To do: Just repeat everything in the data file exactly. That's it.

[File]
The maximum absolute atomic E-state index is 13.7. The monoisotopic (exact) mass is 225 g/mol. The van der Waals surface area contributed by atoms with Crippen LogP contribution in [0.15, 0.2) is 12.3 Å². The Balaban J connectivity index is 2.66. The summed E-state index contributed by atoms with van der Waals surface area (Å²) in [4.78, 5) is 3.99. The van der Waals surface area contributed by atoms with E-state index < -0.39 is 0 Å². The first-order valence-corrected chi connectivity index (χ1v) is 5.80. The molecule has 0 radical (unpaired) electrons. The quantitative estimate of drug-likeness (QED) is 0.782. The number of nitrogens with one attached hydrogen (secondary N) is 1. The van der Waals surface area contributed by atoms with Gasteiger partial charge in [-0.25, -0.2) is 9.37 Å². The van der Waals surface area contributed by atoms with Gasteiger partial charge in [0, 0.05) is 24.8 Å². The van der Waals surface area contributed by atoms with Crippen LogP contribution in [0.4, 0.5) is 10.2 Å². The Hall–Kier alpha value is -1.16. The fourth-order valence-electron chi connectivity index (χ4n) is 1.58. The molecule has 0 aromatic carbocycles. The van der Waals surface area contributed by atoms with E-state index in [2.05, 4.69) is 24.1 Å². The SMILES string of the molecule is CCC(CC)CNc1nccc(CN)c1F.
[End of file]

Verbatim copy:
The maximum absolute atomic E-state index is 13.7. The monoisotopic (exact) mass is 225 g/mol. The van der Waals surface area contributed by atoms with Crippen LogP contribution in [0.15, 0.2) is 12.3 Å². The Balaban J connectivity index is 2.66. The summed E-state index contributed by atoms with van der Waals surface area (Å²) in [4.78, 5) is 3.99. The van der Waals surface area contributed by atoms with E-state index < -0.39 is 0 Å². The first-order valence-corrected chi connectivity index (χ1v) is 5.80. The molecule has 0 radical (unpaired) electrons. The quantitative estimate of drug-likeness (QED) is 0.782. The number of nitrogens with one attached hydrogen (secondary N) is 1. The van der Waals surface area contributed by atoms with Gasteiger partial charge in [-0.25, -0.2) is 9.37 Å². The van der Waals surface area contributed by atoms with Gasteiger partial charge in [0, 0.05) is 24.8 Å². The van der Waals surface area contributed by atoms with Crippen LogP contribution in [0.4, 0.5) is 10.2 Å². The Hall–Kier alpha value is -1.16. The fourth-order valence-electron chi connectivity index (χ4n) is 1.58. The molecule has 0 aromatic carbocycles. The van der Waals surface area contributed by atoms with E-state index in [2.05, 4.69) is 24.1 Å². The SMILES string of the molecule is CCC(CC)CNc1nccc(CN)c1F.